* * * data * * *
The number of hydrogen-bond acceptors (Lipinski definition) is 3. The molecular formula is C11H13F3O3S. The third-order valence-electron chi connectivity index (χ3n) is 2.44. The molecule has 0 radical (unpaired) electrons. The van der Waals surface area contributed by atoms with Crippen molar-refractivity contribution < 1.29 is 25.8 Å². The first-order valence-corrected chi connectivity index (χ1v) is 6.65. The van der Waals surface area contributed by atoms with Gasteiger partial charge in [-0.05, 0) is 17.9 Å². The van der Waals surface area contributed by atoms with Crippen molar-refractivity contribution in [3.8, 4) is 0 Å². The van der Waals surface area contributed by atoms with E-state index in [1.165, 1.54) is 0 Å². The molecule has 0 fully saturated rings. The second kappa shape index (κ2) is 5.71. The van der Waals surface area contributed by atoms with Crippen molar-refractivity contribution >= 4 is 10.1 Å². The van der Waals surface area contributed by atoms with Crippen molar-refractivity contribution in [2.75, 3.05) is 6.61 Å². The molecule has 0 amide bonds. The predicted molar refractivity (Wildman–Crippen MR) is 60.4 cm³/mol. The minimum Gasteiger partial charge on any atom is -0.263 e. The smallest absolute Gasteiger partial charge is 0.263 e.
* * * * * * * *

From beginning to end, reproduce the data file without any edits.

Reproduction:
The number of hydrogen-bond acceptors (Lipinski definition) is 3. The molecular formula is C11H13F3O3S. The third-order valence-electron chi connectivity index (χ3n) is 2.44. The molecule has 0 radical (unpaired) electrons. The van der Waals surface area contributed by atoms with Crippen molar-refractivity contribution < 1.29 is 25.8 Å². The first-order valence-corrected chi connectivity index (χ1v) is 6.65. The van der Waals surface area contributed by atoms with Gasteiger partial charge in [-0.05, 0) is 17.9 Å². The van der Waals surface area contributed by atoms with Crippen molar-refractivity contribution in [3.8, 4) is 0 Å². The van der Waals surface area contributed by atoms with E-state index in [1.165, 1.54) is 0 Å². The molecule has 0 fully saturated rings. The second kappa shape index (κ2) is 5.71. The van der Waals surface area contributed by atoms with Crippen molar-refractivity contribution >= 4 is 10.1 Å². The van der Waals surface area contributed by atoms with Crippen molar-refractivity contribution in [2.75, 3.05) is 6.61 Å². The molecule has 0 amide bonds. The predicted molar refractivity (Wildman–Crippen MR) is 60.4 cm³/mol. The minimum Gasteiger partial charge on any atom is -0.263 e. The smallest absolute Gasteiger partial charge is 0.263 e.